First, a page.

In a very rare event, the body of a dead blue whale has washed up on a beach in North Iceland, causing quite a stir in the scientific community.
The carcass was discovered by archaeologists from the Skagafjordur Heritage Museum in North Iceland on a beach near the abandoned Asbud farm on the Skagi peninsula on Monday.
The whale is reported to be around 21.8 metres-long and has probably been dead for quite a long time, according to Jacob Kasper, a specialist at the Icelandic Marine Research Institute and recent graduate of the University Centre of the Westfjords’ Coastal and Marine Management Master’s degree programme. Kasper and associates took samples from the carcass on Wednesday.
Morgunbladid reports Gudmundur Gudmundsson, secondary director of the Natural History Museum of Iceland, as saying that the museum is interested in displaying the whale’s skeleton.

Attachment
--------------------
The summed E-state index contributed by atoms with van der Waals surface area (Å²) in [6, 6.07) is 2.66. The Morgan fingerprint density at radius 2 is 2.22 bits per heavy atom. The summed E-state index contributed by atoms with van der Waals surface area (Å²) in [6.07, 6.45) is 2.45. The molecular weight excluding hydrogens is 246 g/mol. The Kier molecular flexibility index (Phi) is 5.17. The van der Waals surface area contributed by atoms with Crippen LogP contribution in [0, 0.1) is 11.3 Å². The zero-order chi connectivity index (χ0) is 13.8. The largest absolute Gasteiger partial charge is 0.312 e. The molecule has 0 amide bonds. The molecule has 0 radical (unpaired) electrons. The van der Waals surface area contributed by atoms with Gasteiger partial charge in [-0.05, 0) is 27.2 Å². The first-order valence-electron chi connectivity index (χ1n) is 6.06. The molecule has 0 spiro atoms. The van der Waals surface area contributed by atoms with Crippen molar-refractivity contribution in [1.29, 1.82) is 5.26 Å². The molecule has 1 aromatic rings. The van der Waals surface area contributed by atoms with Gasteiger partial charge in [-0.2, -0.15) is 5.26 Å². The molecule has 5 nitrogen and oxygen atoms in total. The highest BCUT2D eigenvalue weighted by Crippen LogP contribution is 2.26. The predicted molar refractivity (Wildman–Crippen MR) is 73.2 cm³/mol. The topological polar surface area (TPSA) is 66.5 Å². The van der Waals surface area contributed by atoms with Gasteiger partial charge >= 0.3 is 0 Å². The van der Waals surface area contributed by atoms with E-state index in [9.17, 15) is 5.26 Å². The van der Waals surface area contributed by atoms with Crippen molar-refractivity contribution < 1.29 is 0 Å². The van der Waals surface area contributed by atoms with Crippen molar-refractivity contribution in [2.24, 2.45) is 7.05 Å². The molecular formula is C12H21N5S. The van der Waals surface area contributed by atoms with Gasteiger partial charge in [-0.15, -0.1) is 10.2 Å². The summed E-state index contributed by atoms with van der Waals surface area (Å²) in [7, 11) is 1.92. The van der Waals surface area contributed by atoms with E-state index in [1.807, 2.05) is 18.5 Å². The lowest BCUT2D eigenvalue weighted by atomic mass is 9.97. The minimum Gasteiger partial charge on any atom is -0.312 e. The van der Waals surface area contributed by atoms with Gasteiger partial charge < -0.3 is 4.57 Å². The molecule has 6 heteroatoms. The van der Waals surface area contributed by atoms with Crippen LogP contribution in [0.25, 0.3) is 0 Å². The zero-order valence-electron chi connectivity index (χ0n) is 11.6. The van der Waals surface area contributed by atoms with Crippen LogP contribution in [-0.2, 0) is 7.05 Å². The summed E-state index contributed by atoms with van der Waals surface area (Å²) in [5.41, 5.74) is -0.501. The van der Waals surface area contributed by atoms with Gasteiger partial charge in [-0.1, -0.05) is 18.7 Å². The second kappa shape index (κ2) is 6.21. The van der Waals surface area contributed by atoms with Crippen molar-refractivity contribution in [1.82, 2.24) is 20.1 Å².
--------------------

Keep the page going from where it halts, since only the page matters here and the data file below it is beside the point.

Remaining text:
He said the museum would like to display the skeleton in a prominent place worthy of its value: “We thought it was right to react straight away because this is, in fact, the only way to acquire a specimen of this type of whale—they are completely protected,” he said.
Gudmundsson added that it is extremely rare for the carcasses of blue whales to drift ashore anywhere. “It has happened in this country before, but not in recent decades”.
Blue whales are the biggest creatures to have ever lived on Earth. They can grow up to 30 metres and weigh up to 150 tonnes.